WESTLOCK — It's not a guaranteed brown Christmas - yet.
Much of Alberta has been experiencing milder temperatures and a lack of precipitation this fall, including a large portion of the Westlock region.
While the City of Edmonton has experienced its driest November in a century according to Environment and Climate Change Canada (ECC), parts of northern Alberta also appear to have been drier and warmer than usual, with little rain or snow in the past several weeks.
Although no long-range data is available for the Town of Westlock, weather stations in parts of Westlock County, including the Pibroch and Tawatinaw areas, to the north and northeast of town, have indicated similar conditions for the month of November with each area receiving 1.9 millimetres and 2.1 millimetres of precipitation respectively, as noted by Justin Shelley, a metereologist with ECC.
“It’s certainly dry by any standard,” said Shelley. “Those similar areas of north central Alberta, usually receive about 18 millimetres of precipitation, about 17 to 18 centimetres of snow on average (same amounts as the Edmonton region).”
In comparison, precipitation amounts in the Tawatinaw area for November in past years have shown more rain or snow. For example, Tawatinaw received six millimetres of precipitation last November, with 13.6 millimeters in November 2021, and 23.5 milimetres in 2020. November 2019 had 32.3 milimetres and November 2018 had 15 millimetres of precipitation.
“The numbers are certainly closer to those average (amounts) and some of those years had above average precipitation, for November,” said Shelley, noting a rainy summer period which helped with drought issues in some areas, but “right now we’re experiencing a pretty dry fall and if that leads into a dry winter as well and possibly into the spring, those drought concerns may resurface through Central Alberta too.”
The warmer, drier conditions and lack of precipitation isn’t worrying too many local groups and organizations, who say they aren’t seeing any impacts from the lack of snow, at least not yet.
Shawna Vollema, facility supervisor at the Tawatinaw Valley Ski Hill, said they are still expected to open for the season in mid-December, with Dec. 16 as their projected opening day.
The ski hill is able to use its snow guns to cover the main downhill portion of the ski hill, though their cross-country-skiing trails remain bare.
“We’ll have some cross-country skiing once we get some snow,” she said, noting they do not make snow for the cross country trail but do for downhill skiing every winter.
"We make snow every year whether we have natural snow or not.”
In terms of event cancellations, Vollema did say that Nordic Alberta had an event planned for the Dec. 2-3 weekend at Pine Valley but postponed it to early January due to the lack of snow.
In addition, the Alberta Winter Games was to hold a qualifying event at the Tawatinaw Valley Ski Hill scheduled for Dec. 16, but Vollema said they have not heard from officials regarding the status of the event.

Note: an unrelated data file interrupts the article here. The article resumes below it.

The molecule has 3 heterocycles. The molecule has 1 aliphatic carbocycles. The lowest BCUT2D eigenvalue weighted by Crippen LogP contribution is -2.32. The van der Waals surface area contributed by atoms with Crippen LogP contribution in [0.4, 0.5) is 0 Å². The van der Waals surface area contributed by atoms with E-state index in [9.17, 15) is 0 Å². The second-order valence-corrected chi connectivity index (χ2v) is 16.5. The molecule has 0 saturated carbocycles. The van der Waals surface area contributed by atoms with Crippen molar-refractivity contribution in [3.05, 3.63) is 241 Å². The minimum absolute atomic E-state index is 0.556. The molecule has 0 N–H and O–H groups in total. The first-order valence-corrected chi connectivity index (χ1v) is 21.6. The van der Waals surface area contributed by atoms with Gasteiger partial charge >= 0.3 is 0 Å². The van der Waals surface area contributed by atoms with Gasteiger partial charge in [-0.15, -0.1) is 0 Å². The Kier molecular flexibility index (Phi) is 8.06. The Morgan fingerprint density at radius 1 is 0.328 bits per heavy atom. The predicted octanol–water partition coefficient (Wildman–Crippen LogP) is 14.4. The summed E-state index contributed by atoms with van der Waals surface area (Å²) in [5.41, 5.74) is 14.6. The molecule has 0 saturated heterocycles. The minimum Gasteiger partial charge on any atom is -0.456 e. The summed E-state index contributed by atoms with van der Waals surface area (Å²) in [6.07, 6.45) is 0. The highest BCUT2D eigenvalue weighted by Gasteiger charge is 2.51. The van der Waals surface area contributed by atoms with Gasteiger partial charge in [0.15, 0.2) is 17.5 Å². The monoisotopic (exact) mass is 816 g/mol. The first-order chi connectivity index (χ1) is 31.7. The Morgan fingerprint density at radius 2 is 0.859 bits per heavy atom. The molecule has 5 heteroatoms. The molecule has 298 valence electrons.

“They haven’t confirmed that it’s cancelled,” she said. “I have not heard anything regarding that.”
The Pembina Drift Busters snowmobile club, who have a system of trails approximately 150 kilometres in length north of Long Island Lake in Westlock County, would normally be out snowmobiling in December, as they wait until the end of hunting season (Dec. 1) to ensure safety on the trails, noted club president Dale Davis.
“We're actually going out this weekend (Dec. 2-3) to clean up our trails with our quads and side-by-sides due to the lack of snow,” said Davis, noting the lack of snow has not impacted plans for special events in 2024 so far.
Typically, the club holds off until special events until the new year, as there often isn't enough snow until mid-January.
However, whether or not things change and the area does receive more precipitation remains to be seen, as a global El Nino pattern appears to be behind the lack of precipitation and milder temperatures across the province.
“Right now we are in what’s called an El Nino season, which is based upon temperature and wind anomalies in the Pacific Ocean and ... has typical climatological impacts across the world,” said Shelley. “For western Canada when we’re experiencing these El Nino years, we typically see warmer than normal and drier than normal conditions … these trends we’re talking about too usually impact the majority of the prairies as well as other parts of Western Canada.”
Shelley said the warmer and drier period of weather is expected to continue throughout December and into the early part of the New Year, with the El Nino pattern forecast to stick around until the spring.
“It is likely we’re going to see warmer and drier conditions persist through the winter, but that’s not to say we won’t see any snowfall whatsoever, or to say we’ll be guaranteed to have a brown Christmas without any snow on the ground,” explained Shelley. “It’s too early to say that with any certainty but the trends are there for warmer, drier conditions to persist.”